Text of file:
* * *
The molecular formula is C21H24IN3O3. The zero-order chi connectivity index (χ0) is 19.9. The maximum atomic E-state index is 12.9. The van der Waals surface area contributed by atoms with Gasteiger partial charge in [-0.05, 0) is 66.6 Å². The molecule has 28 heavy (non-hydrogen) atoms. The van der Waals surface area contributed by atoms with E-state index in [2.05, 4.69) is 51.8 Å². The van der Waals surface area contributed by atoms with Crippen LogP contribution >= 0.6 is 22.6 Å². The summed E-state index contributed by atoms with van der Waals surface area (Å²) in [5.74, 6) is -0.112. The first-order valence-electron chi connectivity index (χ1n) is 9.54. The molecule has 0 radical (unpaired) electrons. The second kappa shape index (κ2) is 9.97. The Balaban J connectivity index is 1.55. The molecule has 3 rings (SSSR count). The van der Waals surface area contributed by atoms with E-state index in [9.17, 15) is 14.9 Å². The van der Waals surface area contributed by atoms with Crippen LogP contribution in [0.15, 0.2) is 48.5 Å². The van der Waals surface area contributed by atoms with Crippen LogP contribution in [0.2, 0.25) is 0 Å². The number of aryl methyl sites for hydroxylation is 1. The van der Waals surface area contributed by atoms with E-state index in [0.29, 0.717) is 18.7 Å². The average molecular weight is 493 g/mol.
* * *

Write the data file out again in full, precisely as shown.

The molecular formula is C21H24IN3O3. The zero-order chi connectivity index (χ0) is 19.9. The maximum atomic E-state index is 12.9. The van der Waals surface area contributed by atoms with Gasteiger partial charge in [-0.05, 0) is 66.6 Å². The molecule has 28 heavy (non-hydrogen) atoms. The van der Waals surface area contributed by atoms with E-state index in [2.05, 4.69) is 51.8 Å². The van der Waals surface area contributed by atoms with Crippen LogP contribution >= 0.6 is 22.6 Å². The summed E-state index contributed by atoms with van der Waals surface area (Å²) in [5.74, 6) is -0.112. The first-order valence-electron chi connectivity index (χ1n) is 9.54. The molecule has 0 radical (unpaired) electrons. The second kappa shape index (κ2) is 9.97. The Balaban J connectivity index is 1.55. The molecule has 3 rings (SSSR count). The van der Waals surface area contributed by atoms with E-state index in [9.17, 15) is 14.9 Å². The van der Waals surface area contributed by atoms with Crippen LogP contribution in [0.15, 0.2) is 48.5 Å². The van der Waals surface area contributed by atoms with Crippen LogP contribution in [0.2, 0.25) is 0 Å². The number of aryl methyl sites for hydroxylation is 1. The van der Waals surface area contributed by atoms with E-state index in [0.29, 0.717) is 18.7 Å². The average molecular weight is 493 g/mol.